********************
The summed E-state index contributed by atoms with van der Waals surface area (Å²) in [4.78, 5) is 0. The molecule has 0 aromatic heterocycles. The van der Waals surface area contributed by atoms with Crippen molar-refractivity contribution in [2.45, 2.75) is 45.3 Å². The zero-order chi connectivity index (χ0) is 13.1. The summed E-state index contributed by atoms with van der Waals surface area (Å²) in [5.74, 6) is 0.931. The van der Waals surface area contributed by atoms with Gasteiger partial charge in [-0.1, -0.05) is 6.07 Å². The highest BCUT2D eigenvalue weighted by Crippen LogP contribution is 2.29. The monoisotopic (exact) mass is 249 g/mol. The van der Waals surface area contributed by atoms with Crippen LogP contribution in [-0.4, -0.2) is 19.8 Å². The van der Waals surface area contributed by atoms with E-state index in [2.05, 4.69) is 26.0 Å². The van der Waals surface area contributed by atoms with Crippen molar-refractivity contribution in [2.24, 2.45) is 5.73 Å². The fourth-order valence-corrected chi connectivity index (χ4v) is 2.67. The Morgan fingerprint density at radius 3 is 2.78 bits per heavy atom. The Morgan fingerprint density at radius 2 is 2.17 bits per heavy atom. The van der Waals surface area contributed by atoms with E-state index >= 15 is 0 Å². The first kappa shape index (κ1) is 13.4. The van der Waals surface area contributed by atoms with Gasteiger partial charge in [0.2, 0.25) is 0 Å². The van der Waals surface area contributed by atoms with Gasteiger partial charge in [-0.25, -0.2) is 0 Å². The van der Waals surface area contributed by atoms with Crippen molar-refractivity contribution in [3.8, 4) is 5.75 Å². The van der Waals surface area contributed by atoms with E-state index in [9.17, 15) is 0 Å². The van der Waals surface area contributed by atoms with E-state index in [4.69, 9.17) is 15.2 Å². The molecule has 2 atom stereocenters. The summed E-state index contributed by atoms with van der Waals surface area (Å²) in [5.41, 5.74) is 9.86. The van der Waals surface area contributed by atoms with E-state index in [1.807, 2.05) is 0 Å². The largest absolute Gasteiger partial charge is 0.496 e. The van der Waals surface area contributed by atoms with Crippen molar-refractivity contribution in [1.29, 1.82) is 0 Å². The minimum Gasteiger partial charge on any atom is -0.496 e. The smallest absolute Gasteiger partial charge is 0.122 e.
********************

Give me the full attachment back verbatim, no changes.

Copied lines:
The summed E-state index contributed by atoms with van der Waals surface area (Å²) in [4.78, 5) is 0. The molecule has 0 aromatic heterocycles. The van der Waals surface area contributed by atoms with Crippen molar-refractivity contribution in [2.45, 2.75) is 45.3 Å². The zero-order chi connectivity index (χ0) is 13.1. The summed E-state index contributed by atoms with van der Waals surface area (Å²) in [5.74, 6) is 0.931. The van der Waals surface area contributed by atoms with Gasteiger partial charge in [-0.1, -0.05) is 6.07 Å². The highest BCUT2D eigenvalue weighted by Crippen LogP contribution is 2.29. The monoisotopic (exact) mass is 249 g/mol. The van der Waals surface area contributed by atoms with Crippen LogP contribution in [-0.4, -0.2) is 19.8 Å². The van der Waals surface area contributed by atoms with E-state index in [2.05, 4.69) is 26.0 Å². The van der Waals surface area contributed by atoms with Crippen molar-refractivity contribution in [2.24, 2.45) is 5.73 Å². The fourth-order valence-corrected chi connectivity index (χ4v) is 2.67. The Morgan fingerprint density at radius 3 is 2.78 bits per heavy atom. The Morgan fingerprint density at radius 2 is 2.17 bits per heavy atom. The van der Waals surface area contributed by atoms with E-state index >= 15 is 0 Å². The first kappa shape index (κ1) is 13.4. The van der Waals surface area contributed by atoms with Gasteiger partial charge in [0.2, 0.25) is 0 Å². The van der Waals surface area contributed by atoms with Gasteiger partial charge in [-0.25, -0.2) is 0 Å². The van der Waals surface area contributed by atoms with Crippen molar-refractivity contribution in [3.8, 4) is 5.75 Å². The van der Waals surface area contributed by atoms with E-state index in [9.17, 15) is 0 Å². The van der Waals surface area contributed by atoms with E-state index in [4.69, 9.17) is 15.2 Å². The molecule has 2 atom stereocenters. The summed E-state index contributed by atoms with van der Waals surface area (Å²) in [5.41, 5.74) is 9.86. The van der Waals surface area contributed by atoms with E-state index in [1.807, 2.05) is 0 Å². The largest absolute Gasteiger partial charge is 0.496 e. The van der Waals surface area contributed by atoms with Crippen molar-refractivity contribution in [1.29, 1.82) is 0 Å². The minimum Gasteiger partial charge on any atom is -0.496 e. The smallest absolute Gasteiger partial charge is 0.122 e.